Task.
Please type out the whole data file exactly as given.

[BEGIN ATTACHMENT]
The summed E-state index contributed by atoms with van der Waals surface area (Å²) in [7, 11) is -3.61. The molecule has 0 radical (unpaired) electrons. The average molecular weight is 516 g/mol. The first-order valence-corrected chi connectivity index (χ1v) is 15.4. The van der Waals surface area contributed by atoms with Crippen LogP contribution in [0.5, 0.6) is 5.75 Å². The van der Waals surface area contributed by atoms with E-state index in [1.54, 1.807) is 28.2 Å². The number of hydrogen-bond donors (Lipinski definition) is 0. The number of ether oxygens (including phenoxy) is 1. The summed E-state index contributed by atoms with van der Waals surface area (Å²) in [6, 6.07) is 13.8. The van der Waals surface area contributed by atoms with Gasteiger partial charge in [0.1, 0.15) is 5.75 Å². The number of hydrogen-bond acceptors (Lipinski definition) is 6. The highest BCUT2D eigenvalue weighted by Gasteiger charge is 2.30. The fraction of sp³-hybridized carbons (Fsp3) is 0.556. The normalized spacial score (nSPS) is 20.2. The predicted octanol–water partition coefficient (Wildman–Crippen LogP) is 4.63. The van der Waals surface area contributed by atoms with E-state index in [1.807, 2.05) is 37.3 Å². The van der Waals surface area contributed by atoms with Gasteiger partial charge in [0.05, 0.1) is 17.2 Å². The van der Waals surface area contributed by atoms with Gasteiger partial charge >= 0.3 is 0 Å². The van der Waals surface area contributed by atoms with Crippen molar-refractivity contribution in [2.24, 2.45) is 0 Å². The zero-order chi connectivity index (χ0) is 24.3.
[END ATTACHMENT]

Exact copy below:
The summed E-state index contributed by atoms with van der Waals surface area (Å²) in [7, 11) is -3.61. The molecule has 0 radical (unpaired) electrons. The average molecular weight is 516 g/mol. The first-order valence-corrected chi connectivity index (χ1v) is 15.4. The van der Waals surface area contributed by atoms with Crippen LogP contribution in [0.5, 0.6) is 5.75 Å². The van der Waals surface area contributed by atoms with E-state index in [1.54, 1.807) is 28.2 Å². The number of hydrogen-bond donors (Lipinski definition) is 0. The number of ether oxygens (including phenoxy) is 1. The summed E-state index contributed by atoms with van der Waals surface area (Å²) in [6, 6.07) is 13.8. The van der Waals surface area contributed by atoms with Gasteiger partial charge in [0.1, 0.15) is 5.75 Å². The number of hydrogen-bond acceptors (Lipinski definition) is 6. The highest BCUT2D eigenvalue weighted by Gasteiger charge is 2.30. The fraction of sp³-hybridized carbons (Fsp3) is 0.556. The normalized spacial score (nSPS) is 20.2. The predicted octanol–water partition coefficient (Wildman–Crippen LogP) is 4.63. The van der Waals surface area contributed by atoms with E-state index in [1.807, 2.05) is 37.3 Å². The van der Waals surface area contributed by atoms with Gasteiger partial charge in [0.05, 0.1) is 17.2 Å². The van der Waals surface area contributed by atoms with Gasteiger partial charge >= 0.3 is 0 Å². The van der Waals surface area contributed by atoms with Crippen molar-refractivity contribution in [2.24, 2.45) is 0 Å². The zero-order chi connectivity index (χ0) is 24.3.